After Hurricane Irma knocked out power to the air conditioning at a Hollywood nursing home in September, more than a dozen residents died after temperatures rose and rescuers evacuated scores more from sweltering rooms and hallways.
On Wednesday, two men said their 86-year-old aunt should be counted as a new casualty of the conditions at the Rehabilitation Center at Hollywood Hills. They filed a wrongful death lawsuit in Broward County that accuses the center of negligence in preparing for and responding to Hurricane Irma, resulting in her death.
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Melek Said Elezaby, who died Oct. 5, is the 15th resident of the nursing home known to have died after the storm, said lawyer Albert Levin, who helped file the suit Wednesday. The Hollywood Police Department has identified 13 residents whose deaths are part of a criminal investigation into the center, and named a 14th whose death was later determined by the Broward medical examiner as not linked to the investigation.
Ahmed and Hussein Ezzat, the nephews, declined to comment on the lawsuit. Levin, who filed the suit with fellow attorney Curtis Miner on their behalf, said the circumstances of her death point the blame squarely at the nursing home.
“She was in good health up until the time the power went out at the facility,” Levin said. After the storm, “she then went into distress. Her body temperature spiked considerably.”
Elezaby first entered the rehab center at 1200 N. 35th Ave. in August 2014, shortly after she was diagnosed with dementia, Levin said. Though her mental faculties declined, her physical health remained stable for three years.
As Irma approached, the rehab center told Ahmed Ezzat that his aunt would remain there and that “she would be safe and cared for,” according to the lawsuit. But when the storm swept through South Florida on Sept. 10, the facility’s conditions and Elezaby’s own deteriorated rapidly.
Without a backup generator for the center’s air conditioning, staff members brought in fans and spot coolers to try to tamp down the tropical heat. Nursing home administrators later said they repeatedly contacted Florida Power & Light and state regulators to repair the downed transformer.
But they did not call 911 for days. Inside the 152-bed center, the temperature kept climbing.
It wasn’t until early morning on Sept. 13, three days after the storm, that staffers dialed the emergency number as resident after resident began to suffer cardiac or respiratory distress. Scores of residents would eventually be evacuated from the center, including Elezaby, who according to the lawsuit struggled to breathe and had an irregular heartbeat.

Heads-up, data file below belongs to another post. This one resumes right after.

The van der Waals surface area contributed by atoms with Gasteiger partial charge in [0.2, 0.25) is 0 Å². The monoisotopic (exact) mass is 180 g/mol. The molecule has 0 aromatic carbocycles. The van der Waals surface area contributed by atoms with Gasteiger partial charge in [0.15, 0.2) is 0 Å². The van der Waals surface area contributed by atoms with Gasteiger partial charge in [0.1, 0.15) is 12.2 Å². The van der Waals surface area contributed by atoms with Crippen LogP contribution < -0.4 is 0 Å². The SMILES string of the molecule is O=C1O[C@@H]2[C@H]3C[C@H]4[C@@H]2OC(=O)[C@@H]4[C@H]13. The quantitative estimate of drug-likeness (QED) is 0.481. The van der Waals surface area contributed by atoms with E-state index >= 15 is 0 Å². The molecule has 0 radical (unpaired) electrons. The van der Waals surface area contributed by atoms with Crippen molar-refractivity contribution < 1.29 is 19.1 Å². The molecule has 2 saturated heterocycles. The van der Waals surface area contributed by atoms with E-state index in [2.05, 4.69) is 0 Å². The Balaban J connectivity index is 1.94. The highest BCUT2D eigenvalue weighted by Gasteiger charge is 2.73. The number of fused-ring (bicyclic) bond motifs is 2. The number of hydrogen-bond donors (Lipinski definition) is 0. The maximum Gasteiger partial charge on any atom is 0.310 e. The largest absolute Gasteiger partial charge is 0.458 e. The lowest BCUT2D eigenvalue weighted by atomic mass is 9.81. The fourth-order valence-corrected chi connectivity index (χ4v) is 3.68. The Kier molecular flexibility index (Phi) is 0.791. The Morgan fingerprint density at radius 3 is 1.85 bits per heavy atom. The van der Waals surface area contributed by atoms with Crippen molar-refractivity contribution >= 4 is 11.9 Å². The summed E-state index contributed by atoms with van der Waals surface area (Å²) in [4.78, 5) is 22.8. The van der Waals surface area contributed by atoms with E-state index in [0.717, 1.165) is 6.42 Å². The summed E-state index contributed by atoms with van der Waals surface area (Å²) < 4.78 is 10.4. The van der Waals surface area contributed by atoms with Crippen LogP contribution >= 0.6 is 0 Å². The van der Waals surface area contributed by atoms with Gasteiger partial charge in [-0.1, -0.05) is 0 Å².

Her condition continued to decline after she was evacuated to Memorial Regional Hospital across the street, where she was diagnosed with pneumonia, according to the lawsuit. About a week after she was evacuated, she was moved to Kindred Hospital. She died in the hospital on Oct. 5, the lawsuit said.
The medical examiner’s office has not yet released a cause of death, Levin said.
Authorities have sought to understand in the weeks after Irma how the situation there collapsed so rapidly. The state Agency for Health Care Administration suspended the nursing home’s government reimbursements and then shut it down. The Florida Department of Law Enforcement is also conducting a criminal investigation.
Police have not linked Elezaby’s death to its investigation of the nursing home, though Levin said police were aware of her case. “I’m rather surprised it hasn't been listed by police as someone that died as a result of the events that transpired,” he said.
Hollywood police spokesman Christian Lata said Elezaby’s death was a matter of civil litigation and directed questions on the investigation to the city. Hollywood spokeswoman Raelin Storey said that as of Wednesday afternoon, 13 residents’ deaths had been listed as linked to the police department’s investigation.
Elezaby’s family is not the first to seek answers through a wrongful death suit. Levin filed a suit in September on behalf of the family of Miguel and Cecilia Franco, a husband and wife who were residents of the nursing home when the hurricane hit.
Miguel, 93, was among the eight rehab center residents who initially died on Sept. 13 after the air conditioning failed. Cecilia, 90, survived the home’s evacuation but died weeks later on Oct. 9.
The Francos’ deaths are part of the criminal investigation being conducted by the Hollywood Police Department into the circumstances at the center after the storm. The deaths of 11 other residents — Albertina Vega, 99; Carolyn Eatherly, 78; Manuel Mario Mendieta, 96; Gail Nova, 70; Bobby Owens, 84; Estella Hendricks, 71; Betty Hibbard, 84; Martha Murray, 94; Carlos Canal, 93; Alice Thomas, 94 and Dolores Biamonte, 57 — have also been linked to the air conditioning failure at the center.
A 14th resident, Francisca Antonia Castro Andrande, 95, was also initially linked to the sweltering conditions at the center, though the Broward medical examiner’s office later told the Sun Sentinel her death was “determined not [to] be a medical examiner case.”